The call for reform to right some of those wrongs—or at least prevent future wrongs from happening—has gained some momentum. In October 2015, the Justice Department released 6,000 federal prisoners convicted on nonviolent drug charges. This followed action taken by President Obama that resulted in a comparatively paltry, but hey-still-something 89 inmates set free. Despite that progress here at home, the real front lines of achievable drug reform might actually be half a world away from the U.S., in a laboratory in Prague, where a team of devoted experts is studying the power of weed.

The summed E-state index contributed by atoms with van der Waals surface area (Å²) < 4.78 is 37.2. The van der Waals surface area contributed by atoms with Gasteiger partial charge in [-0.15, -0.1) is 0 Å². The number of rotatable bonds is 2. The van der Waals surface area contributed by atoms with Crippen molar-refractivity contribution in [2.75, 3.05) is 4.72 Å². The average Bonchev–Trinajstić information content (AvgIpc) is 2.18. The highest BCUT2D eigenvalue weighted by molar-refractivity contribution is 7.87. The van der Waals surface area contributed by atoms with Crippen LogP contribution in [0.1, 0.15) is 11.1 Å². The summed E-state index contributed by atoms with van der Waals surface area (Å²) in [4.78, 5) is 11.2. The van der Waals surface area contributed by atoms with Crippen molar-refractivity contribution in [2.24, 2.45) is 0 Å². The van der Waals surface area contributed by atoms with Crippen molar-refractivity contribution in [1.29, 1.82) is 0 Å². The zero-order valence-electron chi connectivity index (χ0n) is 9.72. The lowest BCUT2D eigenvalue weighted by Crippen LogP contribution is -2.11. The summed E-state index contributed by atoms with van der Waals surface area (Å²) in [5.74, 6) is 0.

“The next revolution in cannabis is in science,” says Ben Bronfman. He’s not a scientist; he’s musician—a founding member of the now-disbanded group The Exit and the currently-still-banded T∑∆CH∑RS—and a Grammy nominee for his work co-producing Kanye West’s “New Slaves.” He’s a board member at Pioneer Works, the art space in Red Hook, Brooklyn, and a co-founder of Global Thermostat, a company that removes CO2 from the atmosphere. He’s the 33-year-old father of a seven-year-old son with rapper/activist M.I.A., and is himself the son of Sherry Brewer, an actress who appeared in Shaft, and Edgar Bronfman, Jr., the billionaire former CEO of Warner Music Group and heir to the Seagram’s fortune.

But right now, he’s focused on his newest role, as director of business development for the International Cannabis and Cannabinoids Institute (ICCI) in the Czech Republic.